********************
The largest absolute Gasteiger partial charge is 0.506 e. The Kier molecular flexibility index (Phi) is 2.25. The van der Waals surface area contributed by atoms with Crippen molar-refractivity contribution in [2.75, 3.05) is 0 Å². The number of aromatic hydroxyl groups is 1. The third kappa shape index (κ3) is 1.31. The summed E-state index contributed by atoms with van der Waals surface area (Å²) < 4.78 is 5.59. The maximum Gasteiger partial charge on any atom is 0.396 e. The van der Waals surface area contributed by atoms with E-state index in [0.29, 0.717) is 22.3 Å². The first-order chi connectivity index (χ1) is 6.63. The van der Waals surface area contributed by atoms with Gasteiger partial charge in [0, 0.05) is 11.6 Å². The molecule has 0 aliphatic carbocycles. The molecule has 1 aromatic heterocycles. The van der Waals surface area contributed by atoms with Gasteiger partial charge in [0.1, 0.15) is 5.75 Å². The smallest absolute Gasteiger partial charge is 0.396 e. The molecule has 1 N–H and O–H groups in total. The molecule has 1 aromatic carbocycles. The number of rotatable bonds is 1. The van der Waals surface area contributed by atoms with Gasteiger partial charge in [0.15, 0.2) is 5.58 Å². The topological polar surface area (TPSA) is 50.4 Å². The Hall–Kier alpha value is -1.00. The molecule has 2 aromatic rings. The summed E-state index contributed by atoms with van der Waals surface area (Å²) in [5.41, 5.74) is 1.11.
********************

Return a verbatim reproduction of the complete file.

The largest absolute Gasteiger partial charge is 0.506 e. The Kier molecular flexibility index (Phi) is 2.25. The van der Waals surface area contributed by atoms with Crippen molar-refractivity contribution in [2.75, 3.05) is 0 Å². The number of aromatic hydroxyl groups is 1. The third kappa shape index (κ3) is 1.31. The summed E-state index contributed by atoms with van der Waals surface area (Å²) < 4.78 is 5.59. The maximum Gasteiger partial charge on any atom is 0.396 e. The van der Waals surface area contributed by atoms with E-state index in [0.29, 0.717) is 22.3 Å². The first-order chi connectivity index (χ1) is 6.63. The van der Waals surface area contributed by atoms with Gasteiger partial charge in [0, 0.05) is 11.6 Å². The molecule has 0 aliphatic carbocycles. The molecule has 1 aromatic heterocycles. The van der Waals surface area contributed by atoms with Gasteiger partial charge in [0.1, 0.15) is 5.75 Å². The smallest absolute Gasteiger partial charge is 0.396 e. The molecule has 1 N–H and O–H groups in total. The molecule has 1 aromatic carbocycles. The number of rotatable bonds is 1. The van der Waals surface area contributed by atoms with Gasteiger partial charge in [0.15, 0.2) is 5.58 Å². The topological polar surface area (TPSA) is 50.4 Å². The Hall–Kier alpha value is -1.00. The molecule has 2 aromatic rings. The summed E-state index contributed by atoms with van der Waals surface area (Å²) in [5.41, 5.74) is 1.11.